As we protect ourselves and others from the disastrous virus known as COVID-19, the same personal protective equipment we use as a guard to staying healthy is now surprisingly non-recyclable. That’s right, the numerous face masks and latex gloves that we equip ourselves with are being littered all over the grounds, as well as being thrown in recycling and trash bins only to build up waste, causing more destruction in the environment.

As an action item from World Environment Day om June 5th, the community has been assigned the task of halting the destruction of biodiversity in environments with wasteful products, and to rethink the relationship between humans and nature. Trenton-based TerraCycle, the world’s leader in innovative waste management, has come up with a big idea to encourage recycling, especially with materials that may be difficult to recycle.

TerraCycle’s Zero Waste Boxes is a great initiative and recycling solution for all types of single-use personal protective equipment that is not recyclable through traditional facilities. With the idea of placing these boxes in public places, such as grocery stores, and parks, TerraCycle believes that these waste boxes will motivate more individuals to safely and responsibly dispose of face masks, and other protective equipment, instead of sending them to the trash or tossing them on the floor.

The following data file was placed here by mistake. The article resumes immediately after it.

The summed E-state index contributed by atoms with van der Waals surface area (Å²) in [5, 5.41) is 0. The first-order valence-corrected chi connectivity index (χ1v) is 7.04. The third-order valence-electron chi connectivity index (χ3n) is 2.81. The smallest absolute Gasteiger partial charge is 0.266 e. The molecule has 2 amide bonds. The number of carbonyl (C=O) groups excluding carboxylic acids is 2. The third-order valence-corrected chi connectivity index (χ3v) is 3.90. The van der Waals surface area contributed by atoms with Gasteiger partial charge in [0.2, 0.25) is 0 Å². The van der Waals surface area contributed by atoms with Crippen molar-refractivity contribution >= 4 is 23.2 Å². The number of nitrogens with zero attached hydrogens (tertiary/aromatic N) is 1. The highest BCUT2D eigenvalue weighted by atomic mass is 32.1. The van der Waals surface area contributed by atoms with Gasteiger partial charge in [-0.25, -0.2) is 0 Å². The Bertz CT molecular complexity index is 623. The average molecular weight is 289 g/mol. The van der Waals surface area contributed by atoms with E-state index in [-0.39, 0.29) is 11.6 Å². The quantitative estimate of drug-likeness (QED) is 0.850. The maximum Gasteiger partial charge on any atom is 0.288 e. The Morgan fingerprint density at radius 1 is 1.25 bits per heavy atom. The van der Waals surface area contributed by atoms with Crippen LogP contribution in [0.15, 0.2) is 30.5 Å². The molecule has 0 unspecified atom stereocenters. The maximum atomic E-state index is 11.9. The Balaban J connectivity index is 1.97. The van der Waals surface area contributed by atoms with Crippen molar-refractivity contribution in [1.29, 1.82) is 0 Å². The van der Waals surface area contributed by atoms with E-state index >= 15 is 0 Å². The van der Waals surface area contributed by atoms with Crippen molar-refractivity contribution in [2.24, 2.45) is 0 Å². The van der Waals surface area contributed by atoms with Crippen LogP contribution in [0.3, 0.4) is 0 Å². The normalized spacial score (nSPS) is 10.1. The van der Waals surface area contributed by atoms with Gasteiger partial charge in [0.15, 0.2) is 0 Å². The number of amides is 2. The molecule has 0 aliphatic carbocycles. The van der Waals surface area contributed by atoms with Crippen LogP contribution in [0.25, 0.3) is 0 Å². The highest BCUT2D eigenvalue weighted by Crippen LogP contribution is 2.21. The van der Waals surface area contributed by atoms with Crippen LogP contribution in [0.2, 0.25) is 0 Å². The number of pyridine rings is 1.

“During this time of uncertainty, our Zero Waste Box program provides easy solutions for keeping waste out of landfills and paving the way for a greener future,” says Tom Szaky, CEO and founder of TerraCycle. “Our goal is for all consumers to engage with TerraCycle recycling programs in a safe manner.”

To recycle personal protective equipment, TerraCycle offers the following waste boxes:

For larger recycling options, TerraCycle offers Zero Waste Pallets as followed:

Once boxes are full, they can be sent to TerraCycle where materials will be properly processed, and collected waste will be cleaned and remolded to make new products. A great way to encourage easy recycling habits, while keeping our environments healthy.

For more information, visit: www.terracycle.com.